Once, manipulating photography required extensive experience in the darkroom, dodging and burning, cropping and pasting, double-exposing and solarizing. Thanks to digital editing programs like Photoshop, the breadth of knowledge required to pull off a convincing edit has shrunk drastically. Photoshop controversies abound, but now an image forensic scientist thinks he can put a stop to heavily edited images masquerading as legitimate photographs with a program called FourMatch, reports The New York Times.
Every time you take a picture, your camera automatically affixes it with a wealth of behind-the-scenes data: the date and time, the camera’s model, the shutter speed, aperture, and lens used, among others. By drawing on all of this information, along with much more, FourMatch “determines the likelihood that an image has been altered by comparing the digital “signature” of an image with a database of more than 70,000 known signatures for cameras, smartphones, software and online services, from social networks like Facebook to photo-storing sites like Picasa.”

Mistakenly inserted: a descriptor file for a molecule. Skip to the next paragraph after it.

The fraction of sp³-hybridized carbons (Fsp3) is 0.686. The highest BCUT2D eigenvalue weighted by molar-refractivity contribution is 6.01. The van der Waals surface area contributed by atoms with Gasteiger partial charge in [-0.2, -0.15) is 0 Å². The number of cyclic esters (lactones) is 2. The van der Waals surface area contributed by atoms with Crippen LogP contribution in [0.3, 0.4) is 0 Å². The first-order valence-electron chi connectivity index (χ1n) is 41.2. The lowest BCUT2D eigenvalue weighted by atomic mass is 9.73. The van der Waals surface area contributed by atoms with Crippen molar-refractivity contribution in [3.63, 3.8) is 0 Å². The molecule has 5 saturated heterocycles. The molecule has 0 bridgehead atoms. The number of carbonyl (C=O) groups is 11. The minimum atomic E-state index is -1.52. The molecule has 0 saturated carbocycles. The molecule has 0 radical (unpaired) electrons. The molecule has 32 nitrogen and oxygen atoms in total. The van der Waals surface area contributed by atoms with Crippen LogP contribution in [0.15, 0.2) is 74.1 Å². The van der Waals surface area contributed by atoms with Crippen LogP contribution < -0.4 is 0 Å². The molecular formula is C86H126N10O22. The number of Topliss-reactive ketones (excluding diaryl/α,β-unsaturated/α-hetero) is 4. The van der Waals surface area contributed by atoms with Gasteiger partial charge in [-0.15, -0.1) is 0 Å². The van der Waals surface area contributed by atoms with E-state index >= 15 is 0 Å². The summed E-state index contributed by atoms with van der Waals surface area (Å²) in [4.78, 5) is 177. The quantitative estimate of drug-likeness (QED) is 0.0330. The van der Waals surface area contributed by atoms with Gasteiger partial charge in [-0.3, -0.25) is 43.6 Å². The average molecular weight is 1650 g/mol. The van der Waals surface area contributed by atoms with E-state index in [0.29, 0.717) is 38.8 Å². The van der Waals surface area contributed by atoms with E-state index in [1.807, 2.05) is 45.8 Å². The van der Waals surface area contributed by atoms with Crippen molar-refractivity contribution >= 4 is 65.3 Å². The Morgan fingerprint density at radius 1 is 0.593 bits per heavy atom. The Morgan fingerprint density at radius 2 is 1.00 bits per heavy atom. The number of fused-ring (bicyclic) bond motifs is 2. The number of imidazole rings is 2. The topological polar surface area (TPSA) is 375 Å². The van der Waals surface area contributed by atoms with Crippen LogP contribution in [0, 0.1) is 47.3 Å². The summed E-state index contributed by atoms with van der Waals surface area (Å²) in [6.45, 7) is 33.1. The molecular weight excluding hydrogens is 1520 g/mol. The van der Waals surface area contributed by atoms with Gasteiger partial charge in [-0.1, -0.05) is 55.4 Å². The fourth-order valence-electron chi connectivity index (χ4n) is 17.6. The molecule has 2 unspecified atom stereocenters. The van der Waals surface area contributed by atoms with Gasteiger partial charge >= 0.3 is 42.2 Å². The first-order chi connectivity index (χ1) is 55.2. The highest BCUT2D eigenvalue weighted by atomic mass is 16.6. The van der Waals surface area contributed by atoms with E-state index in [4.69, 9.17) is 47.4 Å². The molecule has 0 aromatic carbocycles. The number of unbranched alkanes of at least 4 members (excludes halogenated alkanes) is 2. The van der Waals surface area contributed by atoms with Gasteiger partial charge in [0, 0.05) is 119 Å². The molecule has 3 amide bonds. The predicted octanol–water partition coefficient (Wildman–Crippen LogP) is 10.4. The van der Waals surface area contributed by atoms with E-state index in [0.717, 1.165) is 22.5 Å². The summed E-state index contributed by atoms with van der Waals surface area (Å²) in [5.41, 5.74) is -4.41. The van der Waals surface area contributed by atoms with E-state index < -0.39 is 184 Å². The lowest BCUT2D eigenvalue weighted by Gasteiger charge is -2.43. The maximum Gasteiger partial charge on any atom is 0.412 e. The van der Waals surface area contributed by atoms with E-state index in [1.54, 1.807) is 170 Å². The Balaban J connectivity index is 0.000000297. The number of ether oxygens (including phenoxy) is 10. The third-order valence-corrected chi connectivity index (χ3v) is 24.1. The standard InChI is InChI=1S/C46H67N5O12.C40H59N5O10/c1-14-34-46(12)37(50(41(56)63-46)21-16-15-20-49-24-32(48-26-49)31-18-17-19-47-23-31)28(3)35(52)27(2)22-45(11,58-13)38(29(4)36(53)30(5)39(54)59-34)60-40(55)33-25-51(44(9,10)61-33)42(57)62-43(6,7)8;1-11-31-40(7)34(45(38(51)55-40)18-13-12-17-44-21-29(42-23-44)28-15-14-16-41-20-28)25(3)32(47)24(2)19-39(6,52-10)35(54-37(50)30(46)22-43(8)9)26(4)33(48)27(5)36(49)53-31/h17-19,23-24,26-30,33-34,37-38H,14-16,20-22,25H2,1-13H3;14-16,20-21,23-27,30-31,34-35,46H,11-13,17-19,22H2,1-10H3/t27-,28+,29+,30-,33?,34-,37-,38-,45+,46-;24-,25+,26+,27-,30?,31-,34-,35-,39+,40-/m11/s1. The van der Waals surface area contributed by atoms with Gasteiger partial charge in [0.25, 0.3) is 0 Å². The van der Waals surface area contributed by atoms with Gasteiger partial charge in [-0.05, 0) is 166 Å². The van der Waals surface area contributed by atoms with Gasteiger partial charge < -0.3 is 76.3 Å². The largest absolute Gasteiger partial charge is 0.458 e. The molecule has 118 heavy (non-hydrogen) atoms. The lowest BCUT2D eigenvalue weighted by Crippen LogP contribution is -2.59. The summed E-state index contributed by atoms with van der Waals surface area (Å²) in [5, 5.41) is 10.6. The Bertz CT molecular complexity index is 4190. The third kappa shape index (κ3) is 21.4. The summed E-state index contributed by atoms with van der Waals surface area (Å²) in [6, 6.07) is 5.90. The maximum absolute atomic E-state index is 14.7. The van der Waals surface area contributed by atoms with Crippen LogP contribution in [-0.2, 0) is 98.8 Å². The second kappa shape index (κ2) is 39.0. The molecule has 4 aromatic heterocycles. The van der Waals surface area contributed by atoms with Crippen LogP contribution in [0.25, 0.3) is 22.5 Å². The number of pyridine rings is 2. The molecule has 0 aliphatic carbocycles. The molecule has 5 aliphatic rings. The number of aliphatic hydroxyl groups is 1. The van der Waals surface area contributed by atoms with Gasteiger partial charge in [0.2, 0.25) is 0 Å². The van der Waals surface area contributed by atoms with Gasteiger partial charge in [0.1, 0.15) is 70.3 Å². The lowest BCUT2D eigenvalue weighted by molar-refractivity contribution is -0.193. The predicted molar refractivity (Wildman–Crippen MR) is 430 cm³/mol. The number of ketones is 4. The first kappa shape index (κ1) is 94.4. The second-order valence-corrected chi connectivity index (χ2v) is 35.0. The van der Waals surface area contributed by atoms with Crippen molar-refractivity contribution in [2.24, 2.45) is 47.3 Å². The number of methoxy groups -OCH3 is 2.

The many signatures arise from the malleability of the JPEG standard, the format in which nearly all cameras save images. Different cameras and mobile devices have varying sensor sizes and resolution settings, and techniques for handling thumbnail pictures and image metadata. Different cameras and software use different methods to compress image files. All leave telltale digital tracks.
So, with a wide database of “signatures” from certain cameras, created under certain conditions, the software lets you know whether the photo you’re looking at is realistic or if it’s been heavily processed.
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